Posted 3 февраля 07:36
Published 3 февраля 07:36
Modified 3 февраля 08:15
Updated 3 февраля 08:15
As you know, since September 2022, the European Union has a recommendation to tighten the issuance of Schengen visas for Russian citizens.
Restrictions, on the recommendation of officials, should not apply to representatives of civil society, political activists who are at risk of persecution by the Russian regime, as well as journalists.
However, European countries are in no hurry to implement this recommendation, and simply "close" themselves from the Russians.
So, in October 2022, Finland closed entry to the country for Russian citizens with tourist visas, and in January 2023, the Finnish Migration Service temporarily stopped making decisions on asylum applications from citizens who fled Russia due to mobilization. The Norwegian Immigration Department has also suspended the consideration of asylum cases for Russians who fled the mobilization. Poland, Estonia, Latvia and Lithuania also restricted the entry of Russians on Schengen visas.
It is curious at the same time, while some Western countries are tightening the possibilities of tourism and emigration for Russians, America, which is considered enemy No. 1 in Russia, has remained one of the few countries that continue to issue visas to Russians with a minimum number of refusals.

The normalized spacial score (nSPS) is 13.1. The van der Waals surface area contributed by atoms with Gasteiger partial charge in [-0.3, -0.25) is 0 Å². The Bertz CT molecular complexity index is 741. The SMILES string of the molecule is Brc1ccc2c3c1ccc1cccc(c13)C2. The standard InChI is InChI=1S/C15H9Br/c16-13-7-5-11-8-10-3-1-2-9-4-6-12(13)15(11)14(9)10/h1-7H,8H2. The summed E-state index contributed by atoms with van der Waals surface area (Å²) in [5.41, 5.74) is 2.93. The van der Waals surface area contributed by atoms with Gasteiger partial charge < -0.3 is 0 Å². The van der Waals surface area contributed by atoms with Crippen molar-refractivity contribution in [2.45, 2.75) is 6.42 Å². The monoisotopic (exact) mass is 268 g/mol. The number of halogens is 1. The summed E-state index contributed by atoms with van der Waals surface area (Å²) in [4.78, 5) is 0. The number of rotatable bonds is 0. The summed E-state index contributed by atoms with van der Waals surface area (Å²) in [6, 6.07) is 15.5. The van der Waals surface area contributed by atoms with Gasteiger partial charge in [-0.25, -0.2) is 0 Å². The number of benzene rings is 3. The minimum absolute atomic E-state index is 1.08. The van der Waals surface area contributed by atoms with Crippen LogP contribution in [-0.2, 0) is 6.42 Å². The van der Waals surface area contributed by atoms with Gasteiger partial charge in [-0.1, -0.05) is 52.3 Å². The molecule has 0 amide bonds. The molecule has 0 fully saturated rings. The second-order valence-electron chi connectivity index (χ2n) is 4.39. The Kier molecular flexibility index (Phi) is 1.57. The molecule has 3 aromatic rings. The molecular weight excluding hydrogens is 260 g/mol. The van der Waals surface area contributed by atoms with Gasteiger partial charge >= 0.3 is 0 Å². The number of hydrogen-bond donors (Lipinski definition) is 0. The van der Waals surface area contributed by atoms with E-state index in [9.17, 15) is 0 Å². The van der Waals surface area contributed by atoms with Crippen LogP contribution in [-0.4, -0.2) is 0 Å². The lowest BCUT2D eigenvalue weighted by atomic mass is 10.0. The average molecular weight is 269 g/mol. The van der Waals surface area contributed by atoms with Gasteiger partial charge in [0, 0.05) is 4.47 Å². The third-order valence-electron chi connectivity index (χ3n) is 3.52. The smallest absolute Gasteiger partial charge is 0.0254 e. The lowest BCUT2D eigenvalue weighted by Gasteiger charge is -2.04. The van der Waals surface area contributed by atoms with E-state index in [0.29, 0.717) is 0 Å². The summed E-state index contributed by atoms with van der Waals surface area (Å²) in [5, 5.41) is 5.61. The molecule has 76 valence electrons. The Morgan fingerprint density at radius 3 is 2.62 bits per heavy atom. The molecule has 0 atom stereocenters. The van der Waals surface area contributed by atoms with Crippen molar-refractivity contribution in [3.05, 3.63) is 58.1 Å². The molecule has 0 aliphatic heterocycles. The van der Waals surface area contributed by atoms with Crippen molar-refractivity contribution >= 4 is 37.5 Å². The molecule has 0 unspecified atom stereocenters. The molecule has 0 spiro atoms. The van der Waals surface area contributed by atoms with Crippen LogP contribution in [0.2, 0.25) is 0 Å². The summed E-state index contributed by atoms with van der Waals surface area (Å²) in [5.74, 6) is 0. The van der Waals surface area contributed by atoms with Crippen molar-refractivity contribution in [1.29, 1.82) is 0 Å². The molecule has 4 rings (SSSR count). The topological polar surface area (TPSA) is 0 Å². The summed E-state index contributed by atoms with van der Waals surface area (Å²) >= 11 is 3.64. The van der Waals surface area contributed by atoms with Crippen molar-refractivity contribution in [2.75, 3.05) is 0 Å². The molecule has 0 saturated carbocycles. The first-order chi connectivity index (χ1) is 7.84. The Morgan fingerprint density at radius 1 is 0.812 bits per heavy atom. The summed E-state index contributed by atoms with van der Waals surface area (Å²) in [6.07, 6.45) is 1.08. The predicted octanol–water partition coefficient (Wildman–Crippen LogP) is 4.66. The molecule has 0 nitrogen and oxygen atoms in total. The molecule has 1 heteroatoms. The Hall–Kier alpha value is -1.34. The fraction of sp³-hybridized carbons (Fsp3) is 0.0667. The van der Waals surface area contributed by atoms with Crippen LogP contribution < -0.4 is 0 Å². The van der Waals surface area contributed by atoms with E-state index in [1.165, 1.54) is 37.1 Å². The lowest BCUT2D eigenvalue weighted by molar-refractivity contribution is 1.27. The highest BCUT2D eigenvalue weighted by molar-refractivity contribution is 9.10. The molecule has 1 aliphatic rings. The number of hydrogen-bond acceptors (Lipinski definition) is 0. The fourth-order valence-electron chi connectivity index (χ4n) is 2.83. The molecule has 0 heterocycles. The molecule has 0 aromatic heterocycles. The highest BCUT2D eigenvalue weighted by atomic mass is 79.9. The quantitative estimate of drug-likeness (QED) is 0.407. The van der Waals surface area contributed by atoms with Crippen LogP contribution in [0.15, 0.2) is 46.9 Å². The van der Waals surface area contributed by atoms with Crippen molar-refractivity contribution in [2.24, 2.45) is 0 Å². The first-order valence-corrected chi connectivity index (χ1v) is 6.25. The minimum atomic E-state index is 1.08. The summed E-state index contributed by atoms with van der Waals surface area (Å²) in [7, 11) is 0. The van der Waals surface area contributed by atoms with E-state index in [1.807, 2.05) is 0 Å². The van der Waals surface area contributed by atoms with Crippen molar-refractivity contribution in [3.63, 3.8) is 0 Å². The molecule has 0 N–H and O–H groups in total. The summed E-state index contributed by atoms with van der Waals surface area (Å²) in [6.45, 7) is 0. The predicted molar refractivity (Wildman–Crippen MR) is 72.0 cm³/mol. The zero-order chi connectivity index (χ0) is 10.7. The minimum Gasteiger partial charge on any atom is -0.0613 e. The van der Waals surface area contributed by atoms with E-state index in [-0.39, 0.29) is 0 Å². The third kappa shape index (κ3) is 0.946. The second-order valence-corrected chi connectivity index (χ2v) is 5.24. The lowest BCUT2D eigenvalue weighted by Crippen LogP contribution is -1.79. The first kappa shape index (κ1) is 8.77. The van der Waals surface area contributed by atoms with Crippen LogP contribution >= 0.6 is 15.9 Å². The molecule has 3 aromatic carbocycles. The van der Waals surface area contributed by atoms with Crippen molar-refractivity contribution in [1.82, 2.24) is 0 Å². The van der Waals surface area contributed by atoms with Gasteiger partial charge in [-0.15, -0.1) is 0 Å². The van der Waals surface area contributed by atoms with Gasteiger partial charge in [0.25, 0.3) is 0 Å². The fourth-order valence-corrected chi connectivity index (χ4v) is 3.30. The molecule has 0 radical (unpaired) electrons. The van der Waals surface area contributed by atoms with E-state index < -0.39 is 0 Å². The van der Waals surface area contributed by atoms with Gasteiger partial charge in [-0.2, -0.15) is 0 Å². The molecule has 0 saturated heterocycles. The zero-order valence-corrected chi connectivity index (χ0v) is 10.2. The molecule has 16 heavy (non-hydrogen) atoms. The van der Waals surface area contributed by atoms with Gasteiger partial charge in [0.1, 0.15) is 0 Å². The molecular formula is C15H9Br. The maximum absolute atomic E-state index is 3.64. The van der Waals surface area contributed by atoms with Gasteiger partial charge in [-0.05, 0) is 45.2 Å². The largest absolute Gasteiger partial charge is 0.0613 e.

The US State Department has published statistics on the issuance of visas in category B (B1/B2), according to which almost 75% of visa requests were approved by Russian citizens. Moreover, there is a positive trend, according to which the number of refusals for citizens of the Russian Federation decreased from 29.5% in 2021 to 26% in 2022.
However, there may be some difficulties here. Former US Ambassador to Moscow, director of the Institute of International Studies at Stanford University Michael McFaul proposed to charge Russians a fee for the restoration of Ukraine when entering democratic countries. He made this offer in an article published in the journal Foreign Affairs.
Democratic countries, in his opinion, should introduce a special fee for the restoration of Ukraine for all Russian citizens in excess of the cost of a visa or completely close entry to Russians. Russians who refuse to pay the fee, fearing that it could be interpreted by the Russian authorities as support for Ukraine, the ex-diplomat recommended "to rest in Minsk instead of Barcelona."
The weak point of a complete ban on entry is that it can "alienate Russians who oppose the fighting", McFaul writes. For these citizens, Western countries, according to McFaul, should, on the contrary, simplify the possibility of fleeing Russia. He proposed issuing work visas to the United States and European countries to "tens of thousands of the best and smartest Russians" who have already left Russia, as well as providing an opportunity to open bank accounts and obtain visas and work permits to Russian oppositionists and independent journalists who have left…